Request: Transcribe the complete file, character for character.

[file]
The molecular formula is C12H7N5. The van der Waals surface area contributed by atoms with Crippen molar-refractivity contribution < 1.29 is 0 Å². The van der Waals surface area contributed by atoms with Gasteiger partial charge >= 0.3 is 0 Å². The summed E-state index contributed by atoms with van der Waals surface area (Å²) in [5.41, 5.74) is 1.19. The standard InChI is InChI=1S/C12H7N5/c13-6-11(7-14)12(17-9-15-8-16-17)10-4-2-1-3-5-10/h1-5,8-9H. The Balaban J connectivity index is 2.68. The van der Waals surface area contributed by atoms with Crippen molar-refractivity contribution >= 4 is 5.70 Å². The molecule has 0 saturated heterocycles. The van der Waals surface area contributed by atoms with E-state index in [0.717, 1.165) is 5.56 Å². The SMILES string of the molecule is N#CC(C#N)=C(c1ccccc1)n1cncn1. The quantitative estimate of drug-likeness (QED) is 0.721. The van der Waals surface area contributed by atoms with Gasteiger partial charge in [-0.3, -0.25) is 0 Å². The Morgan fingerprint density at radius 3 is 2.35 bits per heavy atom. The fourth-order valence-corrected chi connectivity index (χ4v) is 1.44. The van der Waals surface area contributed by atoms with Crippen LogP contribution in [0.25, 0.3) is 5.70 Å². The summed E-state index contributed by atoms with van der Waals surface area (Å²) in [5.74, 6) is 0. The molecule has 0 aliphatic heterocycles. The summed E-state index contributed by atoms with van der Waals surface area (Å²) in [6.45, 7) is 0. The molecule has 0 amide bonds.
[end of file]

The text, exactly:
The molecular formula is C12H7N5. The van der Waals surface area contributed by atoms with Crippen molar-refractivity contribution < 1.29 is 0 Å². The van der Waals surface area contributed by atoms with Gasteiger partial charge >= 0.3 is 0 Å². The summed E-state index contributed by atoms with van der Waals surface area (Å²) in [5.41, 5.74) is 1.19. The standard InChI is InChI=1S/C12H7N5/c13-6-11(7-14)12(17-9-15-8-16-17)10-4-2-1-3-5-10/h1-5,8-9H. The Balaban J connectivity index is 2.68. The van der Waals surface area contributed by atoms with Crippen molar-refractivity contribution >= 4 is 5.70 Å². The molecule has 0 saturated heterocycles. The van der Waals surface area contributed by atoms with E-state index in [0.717, 1.165) is 5.56 Å². The SMILES string of the molecule is N#CC(C#N)=C(c1ccccc1)n1cncn1. The quantitative estimate of drug-likeness (QED) is 0.721. The van der Waals surface area contributed by atoms with Gasteiger partial charge in [-0.3, -0.25) is 0 Å². The Morgan fingerprint density at radius 3 is 2.35 bits per heavy atom. The fourth-order valence-corrected chi connectivity index (χ4v) is 1.44. The van der Waals surface area contributed by atoms with Crippen LogP contribution in [0.25, 0.3) is 5.70 Å². The summed E-state index contributed by atoms with van der Waals surface area (Å²) in [5.74, 6) is 0. The molecule has 0 aliphatic heterocycles. The summed E-state index contributed by atoms with van der Waals surface area (Å²) in [6.45, 7) is 0. The molecule has 0 amide bonds.